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Article

Piero Pacini

(b Turin, Aug 18, 1871; d Rome, March 1, 1958).

Italian painter, sculptor, stage designer, decorative artist and actor. He was one of the originators of Futurism (see Furttenbach [Furtenbach; Furttembach], Josef [Joseph], the elder) and was particularly concerned with the representation of light and movement. His personal interest in scientific methods of analysis contributed to both the practical and ideological bases of the movement. His oeuvre from the Futurist period overshadowed the work of later years.

Balla was self-taught and began painting in Turin. In 1895 he settled in Rome. At the age of about 25 he painted some lively sketches of urban life that are characterized by a thick impasto, for example the series Machietta romana (1898; Rome, priv. col., see Lista, 1982, nos 12–17) and landscapes showing familiarity with the divisionism practised by the northern Italian artists Giuseppe Pelizza da Volpedo, Giovanni Segantini and Vittore Grubicy de Dragon, for example Luci di marzo (...

Article

Roberto Pontual

(b Guadalajara, 1852; d Rio de Janeiro, 1931).

Brazilian sculptor. The son of Italian musicians, he spent his childhood in Mexico and Chile before coming to Brazil with his family. In 1870 he was already enrolled in the course on statuary sculpture in the Academia Imperial das Belas Artes in Rio de Janeiro, from where he was awarded a trip to Europe in 1876. He remained abroad until 1885, living briefly in Paris from 1878 to 1879 but staying mainly in Rome, where he finished his studies with Achille Monteverdi. During that time he executed one of his best-known works, the marble Christ and the Adulteress (1884; Rio de Janeiro, Mus. N. B.A.), which bears witness to the persistence in Brazil of a Neo-classically based naturalism throughout the 19th century and beyond. He taught in the Academia Imperial, and when this was renamed the Escola Nacional de Belas Artes with the establishment of the Republic, he became its director from ...

Article

Ana Maria Rybko

(b Turin, March 1, 1869; d Rome, June 8, 1959).

Italian sculptor, teacher, composer and musician. He studied sculpture from 1880 at the Accademia Albertina di Belle Arti in Turin, under Odoardo Tabacchi, and initially adhered to the traditions of Naturalism, with Romantic and Renaissance influences. He later turned to Realism, making no concessions to the more avant-garde artistic tendencies of the 20th century. He established his reputation with a series of portraits of society personalities, including Emily Doria-Pamphili (marble, h. 570 mm, 1904; Rome, Gal. Doria-Pamphili; copies, Rome, G.N.A. Mod. and Mus. Canonica) and Donna Franca Florio (marble, h. 1050 mm, c. 1903–4; Rome, Mus. Canonica), and also members of the British royal family, such as Edward VII (marble, h. 570 mm, 1903; London, Buckingham Pal., Royal Col.). His vast output includes many works with symbolic or sacred subject-matter, as well as numerous funereal and commemorative monuments. These include the model (plaster, h. 330 mm) and statue (marble, h. 3.28 m) of ...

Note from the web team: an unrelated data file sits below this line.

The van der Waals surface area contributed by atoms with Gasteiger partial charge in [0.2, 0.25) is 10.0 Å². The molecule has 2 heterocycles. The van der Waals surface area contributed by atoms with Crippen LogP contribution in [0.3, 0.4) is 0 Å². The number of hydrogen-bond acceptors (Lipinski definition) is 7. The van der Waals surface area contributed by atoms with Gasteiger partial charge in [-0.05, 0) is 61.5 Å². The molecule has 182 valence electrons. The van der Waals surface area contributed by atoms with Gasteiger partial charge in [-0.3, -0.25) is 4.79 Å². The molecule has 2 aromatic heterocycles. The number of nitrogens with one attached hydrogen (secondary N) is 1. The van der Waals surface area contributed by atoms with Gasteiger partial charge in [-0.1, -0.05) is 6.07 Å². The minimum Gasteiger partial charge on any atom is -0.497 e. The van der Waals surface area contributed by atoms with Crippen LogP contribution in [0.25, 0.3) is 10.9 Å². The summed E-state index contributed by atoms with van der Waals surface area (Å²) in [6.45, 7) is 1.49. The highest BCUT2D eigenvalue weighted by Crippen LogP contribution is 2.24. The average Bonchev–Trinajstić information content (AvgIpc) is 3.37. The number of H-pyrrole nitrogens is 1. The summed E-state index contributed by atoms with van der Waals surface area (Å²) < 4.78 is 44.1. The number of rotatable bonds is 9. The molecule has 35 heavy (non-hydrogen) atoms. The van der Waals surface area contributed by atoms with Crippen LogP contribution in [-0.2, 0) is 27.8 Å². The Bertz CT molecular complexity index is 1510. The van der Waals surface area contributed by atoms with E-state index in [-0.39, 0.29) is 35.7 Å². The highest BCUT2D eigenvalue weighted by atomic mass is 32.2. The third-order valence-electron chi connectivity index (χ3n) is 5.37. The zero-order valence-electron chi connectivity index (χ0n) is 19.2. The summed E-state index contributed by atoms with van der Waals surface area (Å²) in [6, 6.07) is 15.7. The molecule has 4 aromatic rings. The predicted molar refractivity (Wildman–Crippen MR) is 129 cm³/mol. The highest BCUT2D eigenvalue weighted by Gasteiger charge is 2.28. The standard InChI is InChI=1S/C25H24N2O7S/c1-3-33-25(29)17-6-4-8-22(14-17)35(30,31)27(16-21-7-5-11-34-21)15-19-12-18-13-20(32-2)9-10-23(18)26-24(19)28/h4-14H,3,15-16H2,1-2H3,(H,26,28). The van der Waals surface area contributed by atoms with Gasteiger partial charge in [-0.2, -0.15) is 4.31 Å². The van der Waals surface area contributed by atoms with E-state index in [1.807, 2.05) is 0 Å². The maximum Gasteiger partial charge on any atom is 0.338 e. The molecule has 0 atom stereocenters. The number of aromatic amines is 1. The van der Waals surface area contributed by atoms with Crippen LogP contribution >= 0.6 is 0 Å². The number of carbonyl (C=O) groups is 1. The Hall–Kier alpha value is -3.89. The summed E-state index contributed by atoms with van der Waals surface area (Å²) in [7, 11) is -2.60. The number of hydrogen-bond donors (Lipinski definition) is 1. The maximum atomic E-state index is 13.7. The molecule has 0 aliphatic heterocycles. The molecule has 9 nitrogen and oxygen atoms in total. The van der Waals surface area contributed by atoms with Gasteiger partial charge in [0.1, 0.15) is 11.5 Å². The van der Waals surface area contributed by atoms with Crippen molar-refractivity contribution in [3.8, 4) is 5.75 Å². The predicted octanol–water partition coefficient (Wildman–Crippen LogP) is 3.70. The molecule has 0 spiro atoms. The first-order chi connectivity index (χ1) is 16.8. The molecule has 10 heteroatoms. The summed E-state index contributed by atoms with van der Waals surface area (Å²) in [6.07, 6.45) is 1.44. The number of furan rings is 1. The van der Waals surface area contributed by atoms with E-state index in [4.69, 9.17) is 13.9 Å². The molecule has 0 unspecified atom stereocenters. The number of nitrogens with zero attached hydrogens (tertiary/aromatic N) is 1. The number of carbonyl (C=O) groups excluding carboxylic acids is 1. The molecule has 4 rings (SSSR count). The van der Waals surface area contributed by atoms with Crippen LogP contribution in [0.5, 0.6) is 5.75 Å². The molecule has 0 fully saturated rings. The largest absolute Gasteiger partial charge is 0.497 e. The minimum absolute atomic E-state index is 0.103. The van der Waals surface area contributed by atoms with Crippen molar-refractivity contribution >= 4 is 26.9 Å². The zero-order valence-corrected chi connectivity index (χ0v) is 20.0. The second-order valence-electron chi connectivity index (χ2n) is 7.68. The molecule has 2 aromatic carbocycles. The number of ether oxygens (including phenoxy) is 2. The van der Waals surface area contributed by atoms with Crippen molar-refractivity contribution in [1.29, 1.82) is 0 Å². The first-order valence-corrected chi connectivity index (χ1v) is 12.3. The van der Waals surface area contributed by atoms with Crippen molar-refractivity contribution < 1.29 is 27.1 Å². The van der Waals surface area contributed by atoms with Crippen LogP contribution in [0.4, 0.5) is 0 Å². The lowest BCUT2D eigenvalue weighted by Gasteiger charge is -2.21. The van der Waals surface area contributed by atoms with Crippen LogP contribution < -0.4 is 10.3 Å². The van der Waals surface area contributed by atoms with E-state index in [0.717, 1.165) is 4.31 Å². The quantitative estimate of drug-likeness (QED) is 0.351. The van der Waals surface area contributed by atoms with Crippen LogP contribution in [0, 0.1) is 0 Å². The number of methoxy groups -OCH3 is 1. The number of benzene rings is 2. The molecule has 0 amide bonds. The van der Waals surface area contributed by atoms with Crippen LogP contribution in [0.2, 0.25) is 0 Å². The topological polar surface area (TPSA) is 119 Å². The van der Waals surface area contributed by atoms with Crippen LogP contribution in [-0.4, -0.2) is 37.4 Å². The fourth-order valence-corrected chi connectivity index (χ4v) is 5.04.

Article

Guilhem Scherf

(b Douai, Jan 26, 1758; d Paris, Dec 10, 1808).

French sculptor. He trained in Douai and then in Paris with Pierre-François Berruer. In 1781 he exhibited a group of animal sculptures at the Salon de la Correspondance, Paris, but by the following year he was settled in Lille, exhibiting regularly from 1782 to 1790 at the Salon organized by the Lille Académie. Little of his work from this period has been identified, but a terracotta group, signed and dated 1776, of Time Clipping Cupid’s Wings (Paris, Louvre) and two male portrait busts (Lille, Mus. B.-A.) give an idea of his style. The group is clumsy but powerful, treated with Flemish verve in the manner of a genre subject, while the busts of the architect Thomas-François-Joseph Gombert (1725–1801; terracotta, 1782) and of an unknown man (terracotta, 1786), though somewhat dry, are undeniably imbued with life and spirit. Other, untraced works by Corbet in this period include a sketch for a bas-relief in honour of Louis XVI (...

Article

Guilhem Scherf

(b Paris, 1749; d Paris, July 29, 1821).

French sculptor. He was a pupil of Augustin Pajou. He was never a member of the Académie Royale and until 1791 had no access to the official Salon, exhibiting instead at the Salon de la Correspondance, Paris, from 1781 to 1787; he was also denied access to the marble provided by the Bâtiments du Roi for royal commissions, for which only Academicians were eligible, and was forced to be principally a modeller producing works in terracotta or bronze. His chief patron was Prince Louis-Joseph de Condé, and among works commissioned by the Condé family were a bust of Louis II, the Grand Condé (bronze, c. 1780; untraced), and a statuette of the Grand Condé at Fribourg (exh. Salon de la Correspondance 1782), the terracotta (1780; Chantilly, Mus. Condé) and bronze (1785; Chantilly, Mus. Condé) versions of which were made were made by the great bronze-founder Pierre Philippe Thomire. Three further commemorative statuettes in bronze are at Chantilly. They represent ...

Article

Jean-Pierre de Bruyn

(b Lille, Feb 8, 1861; d Ghent, Jan 7, 1938).

Belgian painter, sculptor, illustrator, and stage designer. He studied music at the Koninklijk Muziekconservatorium and sculpture at the Gewerbeschule, Ghent (after 1877). He visited Paris in 1887 and Italy in 1890, with a grant from the city of Ghent. He was deeply impressed by the masters of the Quattrocento, and was encouraged to take up painting after meeting Constantin Meunier (1891). He painted Symbolist scenes and was influenced by Art Nouveau. After exhibiting his work with Les XX in Brussels (1893), he made decorative panels for Oostakker Castle.

As an illustrator Doudelet worked on Pol De Mont’s Van Jezus (Antwerp, 1897) and books by Maurice Maeterlinck, for example Douze chansons (Paris, 1896) and Pelléas et Mélisande (Brussels, 1892 or 1922). He illustrated the periodicals Réveil (1895–1896), De Vlaamsche school, Mercure de France, Pan, L’Eroica, Nuovo Convito, De Vlaamsche School, Woord en beeld...

Article

Philip Ward-Jackson

(b Paris, Dec 6, 1824; d Paris, Sept 10, 1910).